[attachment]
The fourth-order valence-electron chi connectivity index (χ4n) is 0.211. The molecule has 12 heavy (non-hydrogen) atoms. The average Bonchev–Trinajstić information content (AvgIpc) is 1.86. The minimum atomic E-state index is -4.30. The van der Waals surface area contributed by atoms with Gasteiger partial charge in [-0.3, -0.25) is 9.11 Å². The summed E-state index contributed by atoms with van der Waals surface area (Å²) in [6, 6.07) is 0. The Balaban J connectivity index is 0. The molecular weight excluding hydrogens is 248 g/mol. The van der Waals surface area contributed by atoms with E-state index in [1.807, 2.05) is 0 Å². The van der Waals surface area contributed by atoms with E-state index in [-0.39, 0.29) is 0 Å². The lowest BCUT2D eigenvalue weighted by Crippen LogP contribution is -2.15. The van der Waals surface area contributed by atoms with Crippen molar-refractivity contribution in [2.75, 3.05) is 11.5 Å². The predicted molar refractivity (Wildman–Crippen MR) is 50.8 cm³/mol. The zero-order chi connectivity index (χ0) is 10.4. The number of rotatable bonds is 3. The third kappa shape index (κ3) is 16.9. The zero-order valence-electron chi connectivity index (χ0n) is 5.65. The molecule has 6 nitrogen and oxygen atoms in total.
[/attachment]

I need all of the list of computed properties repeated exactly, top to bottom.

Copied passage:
The fourth-order valence-electron chi connectivity index (χ4n) is 0.211. The molecule has 12 heavy (non-hydrogen) atoms. The average Bonchev–Trinajstić information content (AvgIpc) is 1.86. The minimum atomic E-state index is -4.30. The van der Waals surface area contributed by atoms with Gasteiger partial charge in [-0.3, -0.25) is 9.11 Å². The summed E-state index contributed by atoms with van der Waals surface area (Å²) in [6, 6.07) is 0. The Balaban J connectivity index is 0. The molecular weight excluding hydrogens is 248 g/mol. The van der Waals surface area contributed by atoms with E-state index in [1.807, 2.05) is 0 Å². The van der Waals surface area contributed by atoms with E-state index in [-0.39, 0.29) is 0 Å². The lowest BCUT2D eigenvalue weighted by Crippen LogP contribution is -2.15. The van der Waals surface area contributed by atoms with Crippen molar-refractivity contribution in [2.75, 3.05) is 11.5 Å². The predicted molar refractivity (Wildman–Crippen MR) is 50.8 cm³/mol. The zero-order chi connectivity index (χ0) is 10.4. The number of rotatable bonds is 3. The third kappa shape index (κ3) is 16.9. The zero-order valence-electron chi connectivity index (χ0n) is 5.65. The molecule has 6 nitrogen and oxygen atoms in total.